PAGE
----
I wasn't the only one discussing the Iraqi war and U.S. foreign policy in the Middle East with my friend, my mentor and my neighbor, Ambassador Kirkpatrick, as she had many close friends and confidants on both the "center left" and "center right". They ranged from Sen. Joe Lieberman, D-Conn., and Ambassador Max Kampelman to Novak, Ernie Lefevre, and Gerson, among others. But I can say for a fact, she unambiguously supported the effort to liberate Afghanistan after the terror attacks of Sept. 11. She also voiced quiet yet thoughtful critique of this administration and the neocons' rather cavalier assurance that the United States could establish a liberal democracy in Iraq as a model of "statecraft" for the Islamic Middle East. Kirkpatrick was aware that - with no history of stable institutions, or rule of law, and with a vacuum of power that left centrifugal forces spinning out of control - it would require more than a surge of troops to be successful. The situation demands an immediate surge of diplomacy at which she was so good.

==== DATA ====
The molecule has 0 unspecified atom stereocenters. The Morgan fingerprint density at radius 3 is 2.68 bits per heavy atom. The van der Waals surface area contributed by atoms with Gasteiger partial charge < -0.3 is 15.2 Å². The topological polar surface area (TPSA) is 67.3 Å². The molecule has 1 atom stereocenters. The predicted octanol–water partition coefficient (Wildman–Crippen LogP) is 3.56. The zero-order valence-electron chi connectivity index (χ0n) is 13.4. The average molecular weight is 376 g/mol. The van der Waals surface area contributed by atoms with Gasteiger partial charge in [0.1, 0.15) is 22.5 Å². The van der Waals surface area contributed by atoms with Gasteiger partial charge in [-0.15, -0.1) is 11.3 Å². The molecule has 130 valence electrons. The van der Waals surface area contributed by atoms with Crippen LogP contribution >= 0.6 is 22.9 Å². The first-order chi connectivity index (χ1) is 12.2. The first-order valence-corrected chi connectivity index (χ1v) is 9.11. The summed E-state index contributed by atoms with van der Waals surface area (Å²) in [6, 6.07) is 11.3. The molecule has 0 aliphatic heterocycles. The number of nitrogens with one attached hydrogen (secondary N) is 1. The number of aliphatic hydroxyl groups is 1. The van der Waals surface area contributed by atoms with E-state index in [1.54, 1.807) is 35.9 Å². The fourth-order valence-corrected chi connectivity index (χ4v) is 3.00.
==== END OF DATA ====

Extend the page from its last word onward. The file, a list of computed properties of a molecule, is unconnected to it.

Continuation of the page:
Corn's conclusion that Kirkpatrick considered the war a mistake is derived from Kirkpatrick's comments about her own career, to wit, "Throughout my career, I have been careful not to criticize any sitting president, and I was not inclined to change my position in that regard when President George W. Bush sent troops across the border of Iraq. In fact, when asked, I even agreed to defend his actions. I believe then as I believe now that President Bush had the legal right to invade Iraq, if not entirely for the reasons his administration claimed. However. I also believe that he had neither the obligation nor the need to expand his military offensive into Iraq after sending troops into Afghanistan."